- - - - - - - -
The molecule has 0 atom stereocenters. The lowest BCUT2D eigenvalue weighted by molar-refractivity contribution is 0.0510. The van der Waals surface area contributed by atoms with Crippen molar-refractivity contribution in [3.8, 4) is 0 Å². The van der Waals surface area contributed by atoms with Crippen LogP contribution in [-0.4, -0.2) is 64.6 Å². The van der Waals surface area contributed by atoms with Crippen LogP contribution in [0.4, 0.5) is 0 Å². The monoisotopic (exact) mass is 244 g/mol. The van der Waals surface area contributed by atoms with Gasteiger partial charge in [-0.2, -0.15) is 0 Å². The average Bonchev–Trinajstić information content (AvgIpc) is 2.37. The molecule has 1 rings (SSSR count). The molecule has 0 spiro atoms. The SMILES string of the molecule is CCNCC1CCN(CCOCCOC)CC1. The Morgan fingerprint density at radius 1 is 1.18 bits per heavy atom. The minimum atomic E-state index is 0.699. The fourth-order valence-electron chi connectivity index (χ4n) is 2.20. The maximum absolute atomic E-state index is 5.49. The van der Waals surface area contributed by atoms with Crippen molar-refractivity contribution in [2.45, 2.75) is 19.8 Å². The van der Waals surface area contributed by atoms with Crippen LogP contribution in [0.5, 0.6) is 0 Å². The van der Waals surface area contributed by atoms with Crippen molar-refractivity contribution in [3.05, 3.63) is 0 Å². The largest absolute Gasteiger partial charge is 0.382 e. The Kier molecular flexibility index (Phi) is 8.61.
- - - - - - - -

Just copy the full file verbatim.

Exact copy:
The molecule has 0 atom stereocenters. The lowest BCUT2D eigenvalue weighted by molar-refractivity contribution is 0.0510. The van der Waals surface area contributed by atoms with Crippen molar-refractivity contribution in [3.8, 4) is 0 Å². The van der Waals surface area contributed by atoms with Crippen LogP contribution in [-0.4, -0.2) is 64.6 Å². The van der Waals surface area contributed by atoms with Crippen LogP contribution in [0.4, 0.5) is 0 Å². The monoisotopic (exact) mass is 244 g/mol. The van der Waals surface area contributed by atoms with Gasteiger partial charge in [-0.2, -0.15) is 0 Å². The average Bonchev–Trinajstić information content (AvgIpc) is 2.37. The molecule has 1 rings (SSSR count). The molecule has 0 spiro atoms. The SMILES string of the molecule is CCNCC1CCN(CCOCCOC)CC1. The Morgan fingerprint density at radius 1 is 1.18 bits per heavy atom. The minimum atomic E-state index is 0.699. The fourth-order valence-electron chi connectivity index (χ4n) is 2.20. The maximum absolute atomic E-state index is 5.49. The van der Waals surface area contributed by atoms with Crippen molar-refractivity contribution in [2.45, 2.75) is 19.8 Å². The van der Waals surface area contributed by atoms with Crippen LogP contribution in [0.5, 0.6) is 0 Å². The van der Waals surface area contributed by atoms with Crippen molar-refractivity contribution in [3.05, 3.63) is 0 Å². The largest absolute Gasteiger partial charge is 0.382 e. The Kier molecular flexibility index (Phi) is 8.61.